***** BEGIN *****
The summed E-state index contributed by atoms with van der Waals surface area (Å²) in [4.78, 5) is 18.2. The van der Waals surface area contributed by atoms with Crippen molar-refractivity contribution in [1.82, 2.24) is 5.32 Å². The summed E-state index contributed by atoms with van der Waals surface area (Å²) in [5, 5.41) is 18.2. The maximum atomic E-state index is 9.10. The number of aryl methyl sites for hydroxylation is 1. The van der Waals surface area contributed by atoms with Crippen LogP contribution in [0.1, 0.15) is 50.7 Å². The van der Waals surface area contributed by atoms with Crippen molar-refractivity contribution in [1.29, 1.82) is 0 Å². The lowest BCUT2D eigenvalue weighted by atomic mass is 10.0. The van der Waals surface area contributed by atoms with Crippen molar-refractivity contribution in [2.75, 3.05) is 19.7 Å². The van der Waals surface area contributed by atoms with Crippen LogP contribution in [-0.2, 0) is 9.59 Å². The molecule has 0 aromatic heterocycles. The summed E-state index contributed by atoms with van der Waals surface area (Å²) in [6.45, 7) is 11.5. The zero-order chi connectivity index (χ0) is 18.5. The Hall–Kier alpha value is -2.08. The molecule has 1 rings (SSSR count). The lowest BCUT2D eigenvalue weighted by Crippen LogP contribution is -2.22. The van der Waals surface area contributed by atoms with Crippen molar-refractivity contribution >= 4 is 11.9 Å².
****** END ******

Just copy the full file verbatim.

The summed E-state index contributed by atoms with van der Waals surface area (Å²) in [4.78, 5) is 18.2. The van der Waals surface area contributed by atoms with Crippen molar-refractivity contribution in [1.82, 2.24) is 5.32 Å². The summed E-state index contributed by atoms with van der Waals surface area (Å²) in [5, 5.41) is 18.2. The maximum atomic E-state index is 9.10. The number of aryl methyl sites for hydroxylation is 1. The van der Waals surface area contributed by atoms with Crippen LogP contribution in [0.1, 0.15) is 50.7 Å². The van der Waals surface area contributed by atoms with Crippen molar-refractivity contribution in [1.29, 1.82) is 0 Å². The lowest BCUT2D eigenvalue weighted by atomic mass is 10.0. The van der Waals surface area contributed by atoms with Crippen molar-refractivity contribution in [2.75, 3.05) is 19.7 Å². The van der Waals surface area contributed by atoms with Crippen LogP contribution in [-0.2, 0) is 9.59 Å². The molecule has 0 aromatic heterocycles. The summed E-state index contributed by atoms with van der Waals surface area (Å²) in [6.45, 7) is 11.5. The zero-order chi connectivity index (χ0) is 18.5. The Hall–Kier alpha value is -2.08. The molecule has 1 rings (SSSR count). The lowest BCUT2D eigenvalue weighted by Crippen LogP contribution is -2.22. The van der Waals surface area contributed by atoms with Crippen molar-refractivity contribution >= 4 is 11.9 Å².